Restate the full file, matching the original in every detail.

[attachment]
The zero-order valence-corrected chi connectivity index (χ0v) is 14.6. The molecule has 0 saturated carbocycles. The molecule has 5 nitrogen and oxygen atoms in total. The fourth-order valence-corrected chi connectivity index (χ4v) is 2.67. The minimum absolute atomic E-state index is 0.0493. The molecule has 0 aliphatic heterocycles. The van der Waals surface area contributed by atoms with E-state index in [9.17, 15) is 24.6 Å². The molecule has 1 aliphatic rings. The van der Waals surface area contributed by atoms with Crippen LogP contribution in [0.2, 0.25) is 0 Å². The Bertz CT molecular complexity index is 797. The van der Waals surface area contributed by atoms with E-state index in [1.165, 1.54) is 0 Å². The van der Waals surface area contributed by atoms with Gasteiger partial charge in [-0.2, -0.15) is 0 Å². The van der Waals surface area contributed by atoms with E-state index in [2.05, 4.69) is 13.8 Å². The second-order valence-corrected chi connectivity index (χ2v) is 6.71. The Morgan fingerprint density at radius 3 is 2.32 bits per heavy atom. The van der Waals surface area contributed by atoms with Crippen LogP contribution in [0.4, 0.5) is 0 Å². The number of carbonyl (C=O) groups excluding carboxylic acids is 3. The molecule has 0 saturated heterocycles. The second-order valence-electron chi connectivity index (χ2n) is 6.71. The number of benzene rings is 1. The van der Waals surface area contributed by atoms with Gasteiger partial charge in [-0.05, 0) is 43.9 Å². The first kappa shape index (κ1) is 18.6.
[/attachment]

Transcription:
The zero-order valence-corrected chi connectivity index (χ0v) is 14.6. The molecule has 0 saturated carbocycles. The molecule has 5 nitrogen and oxygen atoms in total. The fourth-order valence-corrected chi connectivity index (χ4v) is 2.67. The minimum absolute atomic E-state index is 0.0493. The molecule has 0 aliphatic heterocycles. The van der Waals surface area contributed by atoms with E-state index in [9.17, 15) is 24.6 Å². The molecule has 1 aliphatic rings. The van der Waals surface area contributed by atoms with Crippen LogP contribution in [0.2, 0.25) is 0 Å². The Bertz CT molecular complexity index is 797. The van der Waals surface area contributed by atoms with E-state index in [1.165, 1.54) is 0 Å². The van der Waals surface area contributed by atoms with Gasteiger partial charge in [-0.2, -0.15) is 0 Å². The van der Waals surface area contributed by atoms with E-state index in [2.05, 4.69) is 13.8 Å². The second-order valence-corrected chi connectivity index (χ2v) is 6.71. The Morgan fingerprint density at radius 3 is 2.32 bits per heavy atom. The van der Waals surface area contributed by atoms with Crippen LogP contribution in [0.4, 0.5) is 0 Å². The number of carbonyl (C=O) groups excluding carboxylic acids is 3. The molecule has 0 saturated heterocycles. The second-order valence-electron chi connectivity index (χ2n) is 6.71. The number of benzene rings is 1. The van der Waals surface area contributed by atoms with Gasteiger partial charge in [-0.05, 0) is 43.9 Å². The first kappa shape index (κ1) is 18.6.